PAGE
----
A “GOOD, LONG LIFE.” My grandmother “Vera” sheltered Jews in World War II, lived in primitive New Guinea, and was removed from Bondi Beach for wearing a bikini. The end of her life was hard to watch. “This is just the way it goes,” she said. But the person she truly was had been dead many years at that point.
At first, because it’s calming, most children prefer to think that there are certain groups of people who are protected from death: parents, teachers, and themselves. Between 5 and 7, however, all children come to understand the universality of death. Every family member will die. Every pet. Every plant. Everything they love. Themselves, too. I can remember first learning this. I can also very well remember our oldest child, Alex, learning it.
“Dad, you won’t always be around?”
“Sadly, no,” I said.
Alex cried on and off for a few days, then stopped, and never asked me about it again. And I’ve never again mentioned it, either.
It doesn’t take long for the tragic thought to be buried deep in the recesses of our subconscious. When asked if they worry about death, children tend to say that they don’t think about it. If asked what they do think about it, they say it is not a concern because it will occur only in the remote future, when they get old.
That’s a view most of us maintain until well into our fifties. Death is simply too sad and paralyzing to dwell on each day. Often, we realize it too late. When it comes knocking, and we are not prepared, it can be devastating.
For Robin Marantz Henig, a columnist at the New York Times, the “bitter truth” about mortality came late in life, after she became a grandparent. “Beneath all the wonderful moments you may be lucky enough to share in and enjoy,” she wrote, “your grandchild’s life will be a long string of birthdays you will not live to see.”3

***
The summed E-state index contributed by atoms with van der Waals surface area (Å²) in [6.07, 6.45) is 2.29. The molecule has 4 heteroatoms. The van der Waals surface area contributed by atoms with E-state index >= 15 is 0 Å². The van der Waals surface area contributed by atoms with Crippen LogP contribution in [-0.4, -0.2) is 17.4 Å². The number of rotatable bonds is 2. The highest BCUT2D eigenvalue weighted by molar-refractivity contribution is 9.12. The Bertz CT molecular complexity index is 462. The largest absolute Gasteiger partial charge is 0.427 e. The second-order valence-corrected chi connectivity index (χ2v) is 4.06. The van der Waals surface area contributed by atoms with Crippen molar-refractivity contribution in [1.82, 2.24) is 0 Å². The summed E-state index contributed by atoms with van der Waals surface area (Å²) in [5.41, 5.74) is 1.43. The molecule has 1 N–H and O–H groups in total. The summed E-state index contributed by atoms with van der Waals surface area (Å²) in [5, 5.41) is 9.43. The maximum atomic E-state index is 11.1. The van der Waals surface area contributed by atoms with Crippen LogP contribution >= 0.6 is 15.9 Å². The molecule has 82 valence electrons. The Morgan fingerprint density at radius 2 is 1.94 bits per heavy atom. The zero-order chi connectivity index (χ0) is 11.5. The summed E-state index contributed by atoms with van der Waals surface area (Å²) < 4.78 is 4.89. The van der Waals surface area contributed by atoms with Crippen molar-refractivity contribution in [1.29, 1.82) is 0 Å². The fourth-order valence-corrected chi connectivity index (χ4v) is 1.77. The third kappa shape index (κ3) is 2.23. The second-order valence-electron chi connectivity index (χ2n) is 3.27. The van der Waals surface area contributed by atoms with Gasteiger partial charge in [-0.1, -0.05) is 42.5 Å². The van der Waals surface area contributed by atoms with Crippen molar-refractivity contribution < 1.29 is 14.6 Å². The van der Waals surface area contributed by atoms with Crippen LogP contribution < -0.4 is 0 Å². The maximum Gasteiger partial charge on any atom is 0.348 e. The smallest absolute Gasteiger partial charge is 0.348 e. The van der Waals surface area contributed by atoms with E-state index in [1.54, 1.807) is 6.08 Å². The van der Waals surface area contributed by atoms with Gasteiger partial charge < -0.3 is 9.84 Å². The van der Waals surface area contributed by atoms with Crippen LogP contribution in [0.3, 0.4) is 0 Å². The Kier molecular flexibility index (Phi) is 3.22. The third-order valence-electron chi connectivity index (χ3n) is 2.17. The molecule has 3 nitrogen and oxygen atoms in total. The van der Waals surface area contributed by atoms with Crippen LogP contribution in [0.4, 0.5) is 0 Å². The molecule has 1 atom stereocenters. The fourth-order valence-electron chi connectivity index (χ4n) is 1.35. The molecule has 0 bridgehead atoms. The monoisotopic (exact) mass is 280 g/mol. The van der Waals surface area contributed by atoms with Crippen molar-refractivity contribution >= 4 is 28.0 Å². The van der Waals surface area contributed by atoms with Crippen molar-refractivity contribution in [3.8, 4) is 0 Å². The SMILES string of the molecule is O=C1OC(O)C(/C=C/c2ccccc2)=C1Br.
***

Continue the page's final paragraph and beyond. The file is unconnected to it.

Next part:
It takes courage to consciously think about your loved ones’ mortality before it actually happens. It takes even more courage to deeply ponder your own.
It was the comedian and actor Robin Williams who first demanded this courage from me through his portrayal of John Keating, the teacher and hero in the film Dead Poets Society, who challenges his teenage students to stare into the faces of the long-dead boys in a fading photo.4
“They are not that different from you, are they?” Keating says. “Invincible, just like you feel. . . . Their eyes are full of hope . . . But you see, gentlemen, these boys are now fertilizing daffodils.”
Keating encourages the boys to lean in closer to listen for a message from the grave. Standing behind them, in a quiet, ghostly voice, he whispers, “Carpe. Carpe diem. Seize the day, boys. Make your lives extraordinary.”